The Columbia Journalism School has a cheating scandal afoot in — of all places — its ethics class, "Critical Issues in Journalism." Mighty Jeff Bercovici broke the news on Radar Online yesterday afternoon, and the Times rereported it this morning. All members of the Friday section of the class were required to attend a special meeting today, at which the cheating allegation was discussed and a new essay question was distributed. The e-mail calling the meeting, posted today on the Observer's Media Mob blog, warned students that administrators "will not register a passing grade in the course for anyone who does not attend." Which prompted some j-school alumni friends of ours to point out an interesting quirk. The j-school requires 30 credits for graduation, but most students, according to the school's own propaganda, complete 34 credits or more. Which means it's entirely possible to fail the class — that is, to be an ethical failure — and to still become a Columbia-certified journalist. Ain't this a great business?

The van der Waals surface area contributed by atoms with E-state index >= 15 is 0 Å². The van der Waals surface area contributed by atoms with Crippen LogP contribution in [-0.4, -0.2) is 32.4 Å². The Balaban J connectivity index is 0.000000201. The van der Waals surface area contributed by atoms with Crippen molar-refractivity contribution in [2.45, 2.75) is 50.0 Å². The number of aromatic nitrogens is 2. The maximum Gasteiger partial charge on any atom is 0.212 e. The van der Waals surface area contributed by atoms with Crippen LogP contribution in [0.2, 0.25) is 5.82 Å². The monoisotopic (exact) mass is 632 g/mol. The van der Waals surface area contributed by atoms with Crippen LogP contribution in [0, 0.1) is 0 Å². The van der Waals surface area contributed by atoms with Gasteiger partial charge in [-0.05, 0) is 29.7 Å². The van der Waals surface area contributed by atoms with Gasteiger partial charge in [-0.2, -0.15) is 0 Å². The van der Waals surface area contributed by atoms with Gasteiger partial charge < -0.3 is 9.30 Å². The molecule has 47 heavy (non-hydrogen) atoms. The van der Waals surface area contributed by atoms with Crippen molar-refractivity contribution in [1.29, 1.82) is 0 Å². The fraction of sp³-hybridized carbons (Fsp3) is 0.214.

Ivy J-Schoolers Fail Ethics, Ace Irony [Radar]
Cheating on an Ethics Test? It's 'Topic A' at Columbia [NYT]
Columbia J-School: Exam Do-Over [Media Mob/NYO]